John 2:13-22; 1 Corinthians 1:18-25; Exodus 20:1-17 (Lent 3B)
There is a joke that occasionally passes through pastors’ circles now and again with a bit of light-hearted commentary on the passion (or lack thereof) of worship in a particular pastor’s church. Says one pastor: “My congregation is so dead in worship that if someone were to have a heart attack, when the EMTs arrived they’d wonder to whom they should attend.” Those of us who worship regularly in congregations that bear any resemblance to that description chuckle uneasily at this joke. Yet truth be told, it hits a little too close to home. What has happened to our practice of worship that it has become yet another instance of a religious institution “going through the motions” rather than true, life-shaping (rather than sleep inducing) encounter with the living God? I don’t know about you, but a few cattle and sheep in the narthex of my church might be just the ticket to breaking our somnolence and accommodation to the “way things are” in congregational worship.
It seems to me that what is at stake in this gospel lesson of Jesus storming the temple is that the worshipping body, and more importantly the religious authorities, have simply fallen asleep at the wheel and accepted all of these marketplace practices (and the implications thereof) without much thought or question. Why not sell animals in the courtyard? It will make worship easy and accessible to all. Why not place some money-changers inside the gates? It will make it possible for all to give their temple offerings in the proper currency thus keeping the people right with God. Can’t we leverage these harmless activities for the sake of proper worship of God? And so, what began as sensible ideas suddenly was exposed by Jesus as idolatry and accommodation. The temple was a market place; the political powers were satisfied. Somewhere along the way the efficiency and survival of the institution supplanted the sanctity of worship in that place.
It is easy to read this story and distance ourselves from its lesson. There are no cows or exchange officers in my church…we must be doing OK. (Yet, woe to the mega church with the in-house coffee shop and bookstore!) Or, we create elaborate policies and procedures to shield ourselves from possible association with these temple practices. (For example, my congregation has a policy about money changing in the narthex—no bake sales for mission in the sightline of the chancel! (The adjacent hallway, on the other hand, is fair game.)) While policies such as this have their proper place, both of these excuses miss the point of the story. The nuance, too, is one to which we pastors and laity tempted towards quick criticism and judgment do well to attend.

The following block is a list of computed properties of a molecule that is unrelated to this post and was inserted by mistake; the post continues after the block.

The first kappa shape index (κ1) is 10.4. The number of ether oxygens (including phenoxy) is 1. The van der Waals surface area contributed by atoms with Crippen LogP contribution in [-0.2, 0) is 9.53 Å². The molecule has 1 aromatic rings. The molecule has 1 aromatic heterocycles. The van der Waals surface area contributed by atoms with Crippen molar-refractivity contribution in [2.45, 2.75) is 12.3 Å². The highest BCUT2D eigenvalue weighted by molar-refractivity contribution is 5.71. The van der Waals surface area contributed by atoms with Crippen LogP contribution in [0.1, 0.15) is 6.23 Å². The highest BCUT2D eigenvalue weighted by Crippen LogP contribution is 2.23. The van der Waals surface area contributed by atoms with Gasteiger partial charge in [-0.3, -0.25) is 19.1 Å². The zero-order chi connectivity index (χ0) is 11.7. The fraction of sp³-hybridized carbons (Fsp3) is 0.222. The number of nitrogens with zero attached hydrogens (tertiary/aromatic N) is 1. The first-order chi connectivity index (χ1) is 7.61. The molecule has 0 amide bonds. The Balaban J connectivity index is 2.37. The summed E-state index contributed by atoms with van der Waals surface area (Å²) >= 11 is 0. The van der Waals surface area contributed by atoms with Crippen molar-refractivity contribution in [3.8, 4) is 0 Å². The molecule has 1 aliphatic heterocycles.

Jesus’ critique of the temple practices challenge us all to question what “activities” of our congregational life together we have made into idols, assured that they are “necessary” for the functioning of our life together yet which fail to lead us to true worship of the Triune God. What busyness of church life do we foster such that worshippers (better yet the God whom we worship) find little in the way of sacred space in our churches? Though these many activities: meals, committee meetings, children’s programs, projects, task forces, studies, book groups, and support groups each appear to fulfill a necessary function, have they led us to forget our purpose?
I am reminded by W. Hulitt Gloer in his commentary on this passage that “the trappings [of the temple] were still in place but the place had no heart for its raison d’etre. It has been taken over by buyers and sellers, consumers and marketers who knew how to fill pews and meet campaign goals. The ways of the world invade the church gradually, subtly, never intentionally, always in the service of the church and its mission” (Feasting on the Word, Lent 3B, p. 97). It is a wake up call to me as a “religious authority” of my own time and place when I read the account of those temple authorities who question Jesus’ authority to disrupt “the way things are.” Gloer again reminds me, “After all, they were doing the things the way they were doing them because they believed they were doing them right. They had no intention of violating God’s purposes, and they would never knowingly oppose God” (97). What better time than Lent for us to examine our congregational lives together and ask where we have settled into comfortable behaviors that allow us to plug along, asleep at the wheel, blind to the manure piling up in the narthex? Would that we would align ourselves with the God that we meet in our other two lessons for the day: the God calling to his people from Sinai, “I want my people back” (Exodus 20: 2-4); the God who reigns from the weakness and foolishness of the cross and exposes all of the world’s foolishness and the failings of human strength (1 Cor 1: 18-25).